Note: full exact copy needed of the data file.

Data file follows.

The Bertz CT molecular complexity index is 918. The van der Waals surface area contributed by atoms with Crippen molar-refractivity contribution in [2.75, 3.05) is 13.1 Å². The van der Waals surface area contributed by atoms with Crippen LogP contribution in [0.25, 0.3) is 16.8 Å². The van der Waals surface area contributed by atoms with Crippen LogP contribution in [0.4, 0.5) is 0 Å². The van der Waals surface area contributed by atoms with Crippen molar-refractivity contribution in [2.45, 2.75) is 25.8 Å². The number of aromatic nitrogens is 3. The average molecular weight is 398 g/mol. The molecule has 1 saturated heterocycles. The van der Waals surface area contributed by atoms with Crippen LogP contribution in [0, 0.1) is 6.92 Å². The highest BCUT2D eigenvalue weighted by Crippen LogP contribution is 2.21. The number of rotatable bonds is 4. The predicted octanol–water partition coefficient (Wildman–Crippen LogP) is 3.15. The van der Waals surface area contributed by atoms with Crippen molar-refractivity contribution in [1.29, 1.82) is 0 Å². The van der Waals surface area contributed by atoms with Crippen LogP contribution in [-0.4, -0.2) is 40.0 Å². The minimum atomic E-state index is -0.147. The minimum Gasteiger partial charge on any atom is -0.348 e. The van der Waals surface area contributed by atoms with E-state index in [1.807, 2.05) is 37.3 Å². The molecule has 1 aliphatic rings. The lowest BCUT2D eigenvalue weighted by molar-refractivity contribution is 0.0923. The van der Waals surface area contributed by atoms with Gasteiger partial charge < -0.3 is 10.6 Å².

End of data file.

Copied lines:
The Bertz CT molecular complexity index is 918. The van der Waals surface area contributed by atoms with Crippen molar-refractivity contribution in [2.75, 3.05) is 13.1 Å². The van der Waals surface area contributed by atoms with Crippen LogP contribution in [0.25, 0.3) is 16.8 Å². The van der Waals surface area contributed by atoms with Crippen LogP contribution in [0.4, 0.5) is 0 Å². The van der Waals surface area contributed by atoms with Crippen molar-refractivity contribution in [2.45, 2.75) is 25.8 Å². The number of aromatic nitrogens is 3. The average molecular weight is 398 g/mol. The molecule has 1 saturated heterocycles. The van der Waals surface area contributed by atoms with Crippen LogP contribution in [0, 0.1) is 6.92 Å². The highest BCUT2D eigenvalue weighted by Crippen LogP contribution is 2.21. The number of rotatable bonds is 4. The predicted octanol–water partition coefficient (Wildman–Crippen LogP) is 3.15. The van der Waals surface area contributed by atoms with Crippen molar-refractivity contribution in [1.29, 1.82) is 0 Å². The van der Waals surface area contributed by atoms with Crippen LogP contribution in [-0.4, -0.2) is 40.0 Å². The minimum atomic E-state index is -0.147. The minimum Gasteiger partial charge on any atom is -0.348 e. The van der Waals surface area contributed by atoms with E-state index in [1.807, 2.05) is 37.3 Å². The molecule has 1 aliphatic rings. The lowest BCUT2D eigenvalue weighted by molar-refractivity contribution is 0.0923. The van der Waals surface area contributed by atoms with Gasteiger partial charge < -0.3 is 10.6 Å².